What's the Buzz? Planting Gardens for Pollinators!
Have a look around. What is buzzing through your backyard? I’m talking about pollinators. This last week I’ve spent a lot of time reading about planting for pollinators and want to share that with you. There is more to it than, “just plant flowers”, though that is a good start!
You have likely heard that pollinators are in trouble due to loss of habitat, climate change and insecticide use. Pollinators such as bees, butterflies, moths, flies, beetles and hummingbirds are cornerstone species: the food web, and ourselves, are dependent upon them. Their decline is a serious problem but luckily there is a lot we can all do about it whether you have a whole farm to work with, a backyard or just a flower window box in the city!
We can plant pollinator gardens that provide not only food but also likely habitat. Here’s how!
1. Go native! Pollinator species in your region will thrive when abundant native flowering plants are available. In many cases native pollinators are in symbiotic relationships with the plants they pollinate and cannot survive without the other. Check out these amazing pollinator guides by region at Pollinator Partnership
2. Non-native plants are also appropriate. Perennials such as lavender, rosmary and sage are hardy in most climates. Herbs like basil and cilantro when left to flower can also provide abundant food. Check out this Plant List for more great choices.
3. Plan to have plants flowering throughout the season from spring into the fall.
4. Plant in clusters rather than individual plants so pollinators can easily find their feed source. This will also increase pollination since pollen will be moved within a population rather than onto the flower of a different species not achieving pollination.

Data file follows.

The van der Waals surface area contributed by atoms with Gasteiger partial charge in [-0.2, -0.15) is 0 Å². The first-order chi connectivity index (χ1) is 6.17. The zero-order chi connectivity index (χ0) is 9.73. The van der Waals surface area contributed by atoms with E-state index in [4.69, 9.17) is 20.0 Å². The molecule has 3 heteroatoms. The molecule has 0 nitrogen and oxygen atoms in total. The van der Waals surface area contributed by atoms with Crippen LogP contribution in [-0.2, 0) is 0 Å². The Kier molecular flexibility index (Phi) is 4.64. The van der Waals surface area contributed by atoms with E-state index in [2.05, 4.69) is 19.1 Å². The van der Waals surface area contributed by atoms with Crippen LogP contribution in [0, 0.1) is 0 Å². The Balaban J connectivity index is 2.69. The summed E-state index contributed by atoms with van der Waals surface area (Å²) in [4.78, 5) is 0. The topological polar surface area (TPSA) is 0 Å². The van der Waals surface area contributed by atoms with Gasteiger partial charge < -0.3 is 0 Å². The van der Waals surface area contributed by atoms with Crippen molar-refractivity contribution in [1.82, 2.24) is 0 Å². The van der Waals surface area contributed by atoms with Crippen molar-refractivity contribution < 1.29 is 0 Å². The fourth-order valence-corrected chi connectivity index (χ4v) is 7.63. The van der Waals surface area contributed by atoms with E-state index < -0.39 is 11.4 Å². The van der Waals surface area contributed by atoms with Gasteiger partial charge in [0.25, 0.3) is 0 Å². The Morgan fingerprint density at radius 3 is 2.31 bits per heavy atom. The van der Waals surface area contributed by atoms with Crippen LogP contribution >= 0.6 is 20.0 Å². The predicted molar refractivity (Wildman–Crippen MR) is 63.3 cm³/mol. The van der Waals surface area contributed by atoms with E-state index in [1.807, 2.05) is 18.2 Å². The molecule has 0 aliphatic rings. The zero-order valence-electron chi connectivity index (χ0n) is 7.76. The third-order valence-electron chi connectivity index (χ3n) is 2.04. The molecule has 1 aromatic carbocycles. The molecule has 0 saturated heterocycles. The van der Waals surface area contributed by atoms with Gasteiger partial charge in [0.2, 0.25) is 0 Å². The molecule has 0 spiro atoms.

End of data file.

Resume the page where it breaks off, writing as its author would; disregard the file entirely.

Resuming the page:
5. Keep color in mind. Butterflies are drawn to bright colors such as red and purple while bees are attracted to bright white, yellow, blue, or UV.
6. Go for standard blooms rather than double blossoms. Double blossoms are beautiful for humans to behold but can be confusing for a pollinator when the nectar and pollen are hidden from view.
7. Create habitat for nesting and to protect pollinators from extreme weather and predators. Leave dead branches, snags and other leaf litter. Build boxes to encourage solitary bees to nest in your garden. Leave some soil uncovered for underground nesting. Include plants that butterflies need at the caterpillar stage. A common example is milkweed for Monarch butterflies.
8. Ensure a water source. This could be in many forms just be sure there is a shallow sloping side so insects do not drown. Mineral salts are important feed for butterflies so a wet mud area will provide them with both water and minerals. (Now I know why we always see swarms of blue butterflies in late spring and early summer around the largest pothole on our road!)
9. Minimize tillage to not disrupt ground nesting species.
10. Leave rotting fruit under trees since butterflies, and many other insects, will also feed on this.
This topic is pretty deep and I know I've just scratched the surface. If you are feeling inspired to read more there are a lot of great resources online. Two I found are the Pollinator Partnership I mentioned above and the USDA.